Clostridium Difficile and Colonization Resistance

  • Fiona E. Barclay
  • S. P. Borriello
Part of the Developments in Gastroenterology book series (DIGA, volume 5)


At birth the human intestine is sterile but very quickly becomes colonized with a wide variety of bacterial species, derived formerly from the mother and then from the environment. Eventually, the acquisition of new species ceases and the composition of the flora stabilises so that, in healthy individuals, host and microflora live in harmony. This relationship is important, for although the presence of an indigenous microflora is not essential for life, as is evident from the existence of gnotobiotic animals, it does exert an influence over the normal physiological functioning of the gastrointestinal tract. This includes control of fat absorption and cholic acid hydrolysis, metabolism of bilirubin, protein and urea into ammonia and the synthesis of vitamins from dietary substrate.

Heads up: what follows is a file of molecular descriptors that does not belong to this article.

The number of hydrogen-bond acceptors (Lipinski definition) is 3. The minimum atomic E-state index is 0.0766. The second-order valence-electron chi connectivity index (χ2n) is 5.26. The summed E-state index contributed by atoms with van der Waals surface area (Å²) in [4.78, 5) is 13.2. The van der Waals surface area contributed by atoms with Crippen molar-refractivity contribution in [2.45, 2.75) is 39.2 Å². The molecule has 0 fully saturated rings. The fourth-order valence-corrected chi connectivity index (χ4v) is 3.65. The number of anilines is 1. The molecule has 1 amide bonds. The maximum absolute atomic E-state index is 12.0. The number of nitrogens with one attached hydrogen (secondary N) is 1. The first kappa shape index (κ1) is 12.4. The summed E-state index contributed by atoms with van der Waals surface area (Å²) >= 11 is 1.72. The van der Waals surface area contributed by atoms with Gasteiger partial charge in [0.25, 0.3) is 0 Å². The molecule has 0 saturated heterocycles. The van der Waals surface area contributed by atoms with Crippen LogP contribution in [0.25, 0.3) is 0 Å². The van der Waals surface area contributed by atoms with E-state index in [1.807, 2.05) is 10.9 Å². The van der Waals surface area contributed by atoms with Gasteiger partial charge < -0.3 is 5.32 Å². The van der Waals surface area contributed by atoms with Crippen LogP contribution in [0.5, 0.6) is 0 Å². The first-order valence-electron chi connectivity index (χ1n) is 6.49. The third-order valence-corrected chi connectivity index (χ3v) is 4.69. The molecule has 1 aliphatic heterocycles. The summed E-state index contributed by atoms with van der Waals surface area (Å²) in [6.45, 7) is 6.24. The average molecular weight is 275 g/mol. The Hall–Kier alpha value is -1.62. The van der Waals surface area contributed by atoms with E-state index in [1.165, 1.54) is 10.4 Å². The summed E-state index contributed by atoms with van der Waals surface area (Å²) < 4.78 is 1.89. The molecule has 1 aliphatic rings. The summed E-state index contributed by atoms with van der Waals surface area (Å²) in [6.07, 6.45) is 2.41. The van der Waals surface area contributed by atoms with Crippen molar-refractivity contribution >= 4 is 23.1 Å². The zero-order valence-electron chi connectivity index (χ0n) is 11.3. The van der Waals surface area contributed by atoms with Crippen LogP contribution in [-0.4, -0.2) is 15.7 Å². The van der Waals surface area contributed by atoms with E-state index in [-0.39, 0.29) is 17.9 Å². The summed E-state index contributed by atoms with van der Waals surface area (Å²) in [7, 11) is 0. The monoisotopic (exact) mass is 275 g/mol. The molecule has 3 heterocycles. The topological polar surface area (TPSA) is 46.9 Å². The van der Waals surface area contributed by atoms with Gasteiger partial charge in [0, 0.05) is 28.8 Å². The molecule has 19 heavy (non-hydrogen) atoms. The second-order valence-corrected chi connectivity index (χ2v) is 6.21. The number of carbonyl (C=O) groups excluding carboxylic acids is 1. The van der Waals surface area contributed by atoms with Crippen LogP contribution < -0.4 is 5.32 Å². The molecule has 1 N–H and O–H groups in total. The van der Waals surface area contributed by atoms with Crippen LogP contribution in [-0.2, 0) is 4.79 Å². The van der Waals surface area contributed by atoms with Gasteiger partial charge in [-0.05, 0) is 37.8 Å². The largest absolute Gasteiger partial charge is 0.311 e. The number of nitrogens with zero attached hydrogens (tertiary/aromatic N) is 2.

Intestinal Flora Normal Flora Clostridium Botulinum Toxigenic Strain Colonization Resistance 
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Copyright information

© Martinus Nijhoff Publishers, Boston 1984

Authors and Affiliations

  • Fiona E. Barclay
  • S. P. Borriello

There are no affiliations available

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